Which doesn’t mean that the self-referral practice does not raise difficulties of its own. As pointed out by the other bloggers, there are essentially two issues with this, both linked to the possible political manipulation of the Court by the States.
The first one is the limitation of the referral to the activity of the rebels. This kind of limitation can be damaging to the perception of impartiality of the Court. In this sense, I feel a similar unease at Fatou Bensouda shaking hands with the government representatives, even if it was more low key, than I did some years back when Ocampo was shaking hands with Museveni for the Uganda referral. That being said, it should be recalled that technically speaking, this limitation has no legal value. Indeed, a State refers a situation to the Court and it is then up to the Prosecutor to decide what crimes (including those committed by the government) to prosecute. In this sense, one can say that if there is an intent to manipulate the Court, it is the actual choices of the OTP that will show whether there is consent to be manipulated. Uganda and Ivory Coast are examples where it didn’t particularly bother the former Prosecutor to play along. Let’s see if the new Prosecutor has more reservations about this.
The second aspect is the idea that States get rid of the cases they do not want, even if they would be able to prosecute the perpetrators themselves. On this point I tend to agree with my fellow bloggers. It is not really in the spirit of complementarity for States to so easily delegate prosecutions to the ICC, when the end goal of the system, as least in the rhetoric, is that States be the first in line in the fight against impunity, with the ICC coming in when the system does not work, or is used to shield the perpetrators from actual justice. Such outsourcing is apparent in a number of situations. As Kevin has pointed out, Uganda clearly has the capacity to prosecute the LRA leaders, if only it could catch them (before they are all killed by infighting…). Also, one should remember that Lubanga was being held in custody for international crimes before being transferred to the ICC. Similarly, Ivory Coast explicitly announced throughout 2011 that they were not prosecuting international crimes against former president Gbagbo, to allow the ICC to do so and avoid admissibility problems, with the OTP kindly complying, whereas everybody else belonging to the pro-Gbagbo camp has since been indicted locally with war crimes, crimes against humanity and even genocide since. If that is not a case of manipulation, I don’t know what is.
But the fact remains that this is what the legal framework says. Complementarity in practice resembles nothing like the nice philosophy that is sold to us. It is a mere, non compulsory, procedural hurdle and actually more often than not resembles primacy. Moreover, the test is extremely narrow, contrary to what many people think. Kevin is right to remind us that inactivity, whatever the reason, defeats any admissibility challenge. In relation to that, I recall that one defendant (I think it was Lubanga) argued that allowing such inactivity to trump complementarity is de facto allowing States to violate their international law obligations to prosecute certain crimes. I found the challenge quite smart, but of course, the Judges decided otherwise, and found that the referral to the ICC was one way to satisfy this obligation. And even if there is activity, the very narrow “same person, same conduct” test, allows the ICC to intervene even when national prosecutions are ongoing, as the Lubanga case once again shows.While I have my reservations on the policy consequences of this framework, from a purely legal point of view, that is in my opinion the exact way to interpret the Statute. “Positive Complementarity” might be a nice PR catch phrase, but that is not how complementarity was drafted in the Statute (which is why I think that the OTP’s approach to Colombia is legally dubious, but that is a different issue).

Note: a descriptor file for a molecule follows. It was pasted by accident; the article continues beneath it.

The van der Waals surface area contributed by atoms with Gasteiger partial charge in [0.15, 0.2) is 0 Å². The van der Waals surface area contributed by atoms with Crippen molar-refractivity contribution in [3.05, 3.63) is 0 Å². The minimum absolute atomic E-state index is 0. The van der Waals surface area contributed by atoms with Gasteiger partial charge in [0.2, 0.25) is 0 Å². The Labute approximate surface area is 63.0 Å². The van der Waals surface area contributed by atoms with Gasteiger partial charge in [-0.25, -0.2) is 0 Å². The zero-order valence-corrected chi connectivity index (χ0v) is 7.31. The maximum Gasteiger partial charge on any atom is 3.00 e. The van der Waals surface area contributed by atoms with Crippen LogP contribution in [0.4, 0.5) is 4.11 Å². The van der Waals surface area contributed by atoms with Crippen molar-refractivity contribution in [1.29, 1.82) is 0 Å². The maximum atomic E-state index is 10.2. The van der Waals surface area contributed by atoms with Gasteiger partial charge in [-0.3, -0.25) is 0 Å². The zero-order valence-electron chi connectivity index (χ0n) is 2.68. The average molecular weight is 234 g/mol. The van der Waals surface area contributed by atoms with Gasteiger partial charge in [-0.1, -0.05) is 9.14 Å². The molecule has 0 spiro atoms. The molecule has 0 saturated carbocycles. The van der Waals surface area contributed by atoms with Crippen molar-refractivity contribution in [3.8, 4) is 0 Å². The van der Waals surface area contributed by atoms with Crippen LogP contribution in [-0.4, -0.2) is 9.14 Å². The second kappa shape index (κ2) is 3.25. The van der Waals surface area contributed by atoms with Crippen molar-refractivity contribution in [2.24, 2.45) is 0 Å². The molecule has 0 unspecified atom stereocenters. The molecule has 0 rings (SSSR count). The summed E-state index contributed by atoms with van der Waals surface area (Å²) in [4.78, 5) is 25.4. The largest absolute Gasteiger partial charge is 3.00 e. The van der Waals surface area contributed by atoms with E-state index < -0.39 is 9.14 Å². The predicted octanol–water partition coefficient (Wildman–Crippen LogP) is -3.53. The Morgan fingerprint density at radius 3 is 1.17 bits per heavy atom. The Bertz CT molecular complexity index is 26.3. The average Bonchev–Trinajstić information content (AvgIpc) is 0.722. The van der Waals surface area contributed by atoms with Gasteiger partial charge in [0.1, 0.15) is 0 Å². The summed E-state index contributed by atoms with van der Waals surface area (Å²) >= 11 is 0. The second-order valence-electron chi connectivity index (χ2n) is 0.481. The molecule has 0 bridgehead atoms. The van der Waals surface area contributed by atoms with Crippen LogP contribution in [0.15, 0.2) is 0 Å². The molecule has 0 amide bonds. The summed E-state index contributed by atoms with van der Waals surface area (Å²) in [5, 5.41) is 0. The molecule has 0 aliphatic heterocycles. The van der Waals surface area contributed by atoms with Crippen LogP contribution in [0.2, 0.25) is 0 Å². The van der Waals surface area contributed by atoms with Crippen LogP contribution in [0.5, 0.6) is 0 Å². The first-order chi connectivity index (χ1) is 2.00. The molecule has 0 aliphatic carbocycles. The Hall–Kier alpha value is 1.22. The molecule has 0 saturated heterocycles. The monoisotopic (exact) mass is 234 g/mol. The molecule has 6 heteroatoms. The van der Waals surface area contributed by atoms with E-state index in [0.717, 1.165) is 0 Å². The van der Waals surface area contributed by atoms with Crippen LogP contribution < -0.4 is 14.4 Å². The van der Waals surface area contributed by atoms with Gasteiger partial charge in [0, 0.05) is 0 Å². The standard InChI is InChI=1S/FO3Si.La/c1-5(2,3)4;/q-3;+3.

• Miscellaneous thoughts on “politics”, “legitimacy”, “perceptions” and other empty words
My fellow bloggers have pointed out the various issues that make them more or less cautious in relation to the referral, in terms of “political” credit or manipulation, “legitimacy”, or “perceptions”. While I enjoy having these discussions, I have to admit some caution of my own in using these terms, because I often do not know  how to use them.